Joey was the alpha of the group when I was growing up on Crawford. He was a few years older than us, he could drive, and he had actually fingered a girl. He was an expert in all kinds of cool things, from martial arts to guns to poetry. And he was full of shit.
The first inkling I got that he was full of shit was in Theatre Tech class. I joined the class as an elective because I was into Theatre and I knew Joey was in the class. In this class we learned about lighting, sound, and the other behind the scenes aspects of Theatre. While we learned, sometimes our work would go towards the current production that the school was preparing. This included backdrops and furniture building.
Joey was working on this piece that was a small section of counter that could be used as a bar. He wasn’t working on it so much as he was standing by it. I was by no means an expert on building furniture but I had watched and helped my dad build a house and had a basic understanding of it. As I looked at this piece, it was made mostly out of plywood with almost no support. There was a group of people present. This is important to understanding Joey. He mentioned roundaboutly that this was his piece and he was proud of it, then he jumped up to sit on the counter. The plywood sagged in a way that told anyone paying attention, “this is wrong.” Someone, one of the girls he was trying to impress, voiced her concern about his unstable seating situation. His response was the first appearance of a phenomenon I would see countless times over the years. He adjusted his position, causing the boards to creak disconcertingly while declaring, “I trust my handiwork.” The dissonance between his confident demeanor and the clearly shoddy, unsafe workmanship present was palpable.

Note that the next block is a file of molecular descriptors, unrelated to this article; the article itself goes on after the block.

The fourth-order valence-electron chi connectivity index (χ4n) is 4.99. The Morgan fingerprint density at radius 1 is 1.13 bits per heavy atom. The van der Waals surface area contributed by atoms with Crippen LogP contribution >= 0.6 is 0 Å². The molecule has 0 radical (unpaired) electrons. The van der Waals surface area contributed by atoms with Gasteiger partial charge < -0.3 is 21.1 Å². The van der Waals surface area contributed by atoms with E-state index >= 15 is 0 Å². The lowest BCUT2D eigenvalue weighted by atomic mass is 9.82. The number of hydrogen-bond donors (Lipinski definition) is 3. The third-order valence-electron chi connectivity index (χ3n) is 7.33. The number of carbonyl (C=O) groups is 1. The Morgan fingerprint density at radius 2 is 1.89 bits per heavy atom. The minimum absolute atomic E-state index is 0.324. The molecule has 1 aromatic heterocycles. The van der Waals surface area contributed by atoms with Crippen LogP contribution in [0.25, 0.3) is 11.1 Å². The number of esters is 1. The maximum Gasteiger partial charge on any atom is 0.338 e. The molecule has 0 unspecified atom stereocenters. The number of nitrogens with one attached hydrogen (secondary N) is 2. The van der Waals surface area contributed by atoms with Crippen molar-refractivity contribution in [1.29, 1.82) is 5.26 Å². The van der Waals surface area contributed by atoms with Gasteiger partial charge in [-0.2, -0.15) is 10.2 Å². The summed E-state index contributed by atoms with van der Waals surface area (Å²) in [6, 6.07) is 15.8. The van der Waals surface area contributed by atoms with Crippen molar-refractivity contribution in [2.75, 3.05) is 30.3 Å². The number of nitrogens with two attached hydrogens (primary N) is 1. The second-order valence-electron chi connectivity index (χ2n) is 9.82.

This false bravado was a recurring theme. There was something about him that claimed depth but, when probed, revealed shallowness and a superficiality that desperately needed to be taken seriously.
There were things about which he knew a great deal; he was great at martial arts despite not having formal lessons, especially after reading The Tao of Jeet-Kune-Do by Bruce Lee. He knew about soccer, gunfight tactics, art, fighting video games, literature, military training and tactics, Japanese culture, and girls. In short, he was conversant in all the topics that young men may be interested in, a real renaissance man.
It sounds like he was just the bees knees, until one considers the fact that I and the other neighborhood kids under his sway knew approximately not a goddamn thing. The counter incident described above was the first time I was absolutely sure he was talking out of his ass.